Facebook Pixel

Is Your Child at Risk for Osteosarcoma?

Rate This
is your child at risk for osteosarcoma via Unsplash

Osteosarcoma. It looks like a scary word. It even sounds frightening when pronounced, but with the proper diagnosis and treatment, most kids with this type of bone cancer do recover. Osteosarcoma is the most common type of bone cancer. In children, it is the sixth most common type of cancer. Osteosarcoma begins in the bones and can spread to other bones or to the lungs.

This type of bone cancer typically develops from ostebolasts, which are the cells that make the growing bone. Teens who are experiencing a growth spurt are commonly affected, and boys are more likely than girls to have it. Most cases involve ostseosarcoma of the knee. Most often seen in teenage boys, evidence seems to suggest that teens who are taller than average are at greater risk for developing this cancer.

The most common symptoms of osteosarcoma or noticeable pain and swelling in the child’s leg or arm. The longer bones of the body are usually the ones affected, above or below the knee or near the shoulder. Pain can become intensified during exercise or at night. After several weeks of pain, swelling or a lump may present in that area that is affected. If a child is consistently awakened by pain in the middle of the night, this is something about which to be concerned.

When osteosarcoma develops in the leg, the child may have a slight limp. Sometimes, the child will incur a broken arm or leg in the developing stages of the disease, as a result of weakened bones due to the cancer. If your child experiences any of these symptoms, it is important to have him or her examined by a doctor right away.

In making a diagnosis of osteosarcoma, the doctor will perform a physical exam, inquire as to the child’s medical history, and conduct x-rays that may give attention to changes in bone structure. A bone biopsy will most likely be ordered so that a sample of the tumor can be examined in the lab. The type of surgeon who usually does this type of procedure is known as an orthopedic oncologist.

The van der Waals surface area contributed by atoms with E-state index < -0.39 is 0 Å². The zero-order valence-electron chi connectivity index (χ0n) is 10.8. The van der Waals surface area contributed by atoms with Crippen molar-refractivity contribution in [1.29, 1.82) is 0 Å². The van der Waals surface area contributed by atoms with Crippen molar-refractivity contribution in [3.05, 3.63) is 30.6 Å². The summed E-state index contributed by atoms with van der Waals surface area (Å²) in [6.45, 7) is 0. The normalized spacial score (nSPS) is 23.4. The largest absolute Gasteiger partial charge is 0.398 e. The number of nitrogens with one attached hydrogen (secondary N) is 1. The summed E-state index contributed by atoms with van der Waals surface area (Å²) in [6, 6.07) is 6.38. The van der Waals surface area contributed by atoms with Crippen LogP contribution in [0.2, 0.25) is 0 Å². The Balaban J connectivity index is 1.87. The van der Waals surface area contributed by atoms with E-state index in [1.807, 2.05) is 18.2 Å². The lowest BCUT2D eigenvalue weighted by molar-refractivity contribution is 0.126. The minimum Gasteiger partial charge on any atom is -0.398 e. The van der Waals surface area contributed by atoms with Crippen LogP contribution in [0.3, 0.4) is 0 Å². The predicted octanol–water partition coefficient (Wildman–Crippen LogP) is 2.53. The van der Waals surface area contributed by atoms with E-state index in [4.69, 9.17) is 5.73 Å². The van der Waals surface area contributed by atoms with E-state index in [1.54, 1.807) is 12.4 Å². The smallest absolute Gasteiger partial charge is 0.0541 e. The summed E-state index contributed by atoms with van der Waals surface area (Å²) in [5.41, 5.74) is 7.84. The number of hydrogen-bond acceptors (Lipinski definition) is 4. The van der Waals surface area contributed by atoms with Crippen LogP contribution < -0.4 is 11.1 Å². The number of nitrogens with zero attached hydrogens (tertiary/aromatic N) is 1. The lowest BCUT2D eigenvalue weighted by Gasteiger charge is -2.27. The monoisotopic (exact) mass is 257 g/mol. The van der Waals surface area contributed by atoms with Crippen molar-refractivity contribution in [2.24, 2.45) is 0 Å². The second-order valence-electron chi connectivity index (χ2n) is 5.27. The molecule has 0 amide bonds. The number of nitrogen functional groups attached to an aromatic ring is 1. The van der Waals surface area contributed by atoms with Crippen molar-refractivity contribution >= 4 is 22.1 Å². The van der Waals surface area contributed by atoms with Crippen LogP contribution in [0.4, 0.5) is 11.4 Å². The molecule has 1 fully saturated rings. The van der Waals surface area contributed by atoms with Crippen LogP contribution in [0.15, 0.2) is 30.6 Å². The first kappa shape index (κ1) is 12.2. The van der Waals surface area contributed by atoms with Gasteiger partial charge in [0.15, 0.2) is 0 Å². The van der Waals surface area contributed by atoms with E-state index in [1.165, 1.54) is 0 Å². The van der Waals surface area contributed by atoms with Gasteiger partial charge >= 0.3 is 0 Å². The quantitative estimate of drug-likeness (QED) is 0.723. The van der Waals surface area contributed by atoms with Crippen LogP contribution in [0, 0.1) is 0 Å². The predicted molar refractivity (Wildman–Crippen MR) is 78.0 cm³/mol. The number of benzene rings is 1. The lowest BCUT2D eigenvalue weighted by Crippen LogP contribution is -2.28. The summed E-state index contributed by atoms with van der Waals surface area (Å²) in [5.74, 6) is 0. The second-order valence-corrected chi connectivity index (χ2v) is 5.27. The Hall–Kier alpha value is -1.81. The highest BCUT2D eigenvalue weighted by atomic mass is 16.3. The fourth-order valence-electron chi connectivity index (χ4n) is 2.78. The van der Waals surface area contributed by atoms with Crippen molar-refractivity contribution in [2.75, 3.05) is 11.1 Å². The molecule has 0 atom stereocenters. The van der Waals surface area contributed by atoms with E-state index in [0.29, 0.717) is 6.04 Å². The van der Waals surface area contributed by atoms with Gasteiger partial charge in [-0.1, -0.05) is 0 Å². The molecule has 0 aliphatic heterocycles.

Add a Comment2 Comments

EmpowHER Guest

To say that "most survive" is misleading, as are reported survival rates of 80%.

February 12, 2010 - 12:36am
HERWriter Guide (reply to Anonymous)

Anon - Can you tell us more about why you made this statement? Thanks, Pat

February 12, 2010 - 5:15pm
Enter the characters shown in the image.
By submitting this form, you agree to EmpowHER's terms of service and privacy policy
Add a Comment

We value and respect our HERWriters' experiences, but everyone is different. Many of our writers are speaking from personal experience, and what's worked for them may not work for you. Their articles are not a substitute for medical advice, although we hope you can gain knowledge from their insight.


Get Email Updates

Related Topics

Osteosarcoma Guide


Have a question? We're here to help. Ask the Community.


Health Newsletter

Receive the latest and greatest in women's health and wellness from EmpowHER - for free!